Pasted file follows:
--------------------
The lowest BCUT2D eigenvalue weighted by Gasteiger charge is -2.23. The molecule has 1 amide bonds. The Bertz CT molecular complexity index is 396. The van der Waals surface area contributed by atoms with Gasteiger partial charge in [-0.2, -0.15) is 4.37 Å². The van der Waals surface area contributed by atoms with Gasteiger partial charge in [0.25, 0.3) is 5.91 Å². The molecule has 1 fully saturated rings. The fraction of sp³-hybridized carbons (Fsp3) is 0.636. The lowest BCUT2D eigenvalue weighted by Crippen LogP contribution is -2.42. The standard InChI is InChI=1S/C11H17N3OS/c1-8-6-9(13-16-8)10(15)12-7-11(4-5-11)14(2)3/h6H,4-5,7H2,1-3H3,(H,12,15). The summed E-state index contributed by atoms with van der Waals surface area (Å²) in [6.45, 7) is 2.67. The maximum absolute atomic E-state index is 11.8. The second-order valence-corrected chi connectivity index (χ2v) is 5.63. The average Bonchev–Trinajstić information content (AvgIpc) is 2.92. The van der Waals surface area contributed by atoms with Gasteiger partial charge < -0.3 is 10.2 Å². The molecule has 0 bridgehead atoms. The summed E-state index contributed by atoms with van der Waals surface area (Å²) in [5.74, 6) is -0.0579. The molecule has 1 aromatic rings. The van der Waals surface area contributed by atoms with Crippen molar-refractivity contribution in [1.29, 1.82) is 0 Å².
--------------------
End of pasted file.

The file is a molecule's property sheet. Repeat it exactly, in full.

The lowest BCUT2D eigenvalue weighted by Gasteiger charge is -2.23. The molecule has 1 amide bonds. The Bertz CT molecular complexity index is 396. The van der Waals surface area contributed by atoms with Gasteiger partial charge in [-0.2, -0.15) is 4.37 Å². The van der Waals surface area contributed by atoms with Gasteiger partial charge in [0.25, 0.3) is 5.91 Å². The molecule has 1 fully saturated rings. The fraction of sp³-hybridized carbons (Fsp3) is 0.636. The lowest BCUT2D eigenvalue weighted by Crippen LogP contribution is -2.42. The standard InChI is InChI=1S/C11H17N3OS/c1-8-6-9(13-16-8)10(15)12-7-11(4-5-11)14(2)3/h6H,4-5,7H2,1-3H3,(H,12,15). The summed E-state index contributed by atoms with van der Waals surface area (Å²) in [6.45, 7) is 2.67. The maximum absolute atomic E-state index is 11.8. The second-order valence-corrected chi connectivity index (χ2v) is 5.63. The average Bonchev–Trinajstić information content (AvgIpc) is 2.92. The van der Waals surface area contributed by atoms with Gasteiger partial charge < -0.3 is 10.2 Å². The molecule has 0 bridgehead atoms. The summed E-state index contributed by atoms with van der Waals surface area (Å²) in [5.74, 6) is -0.0579. The molecule has 1 aromatic rings. The van der Waals surface area contributed by atoms with Crippen molar-refractivity contribution in [1.29, 1.82) is 0 Å².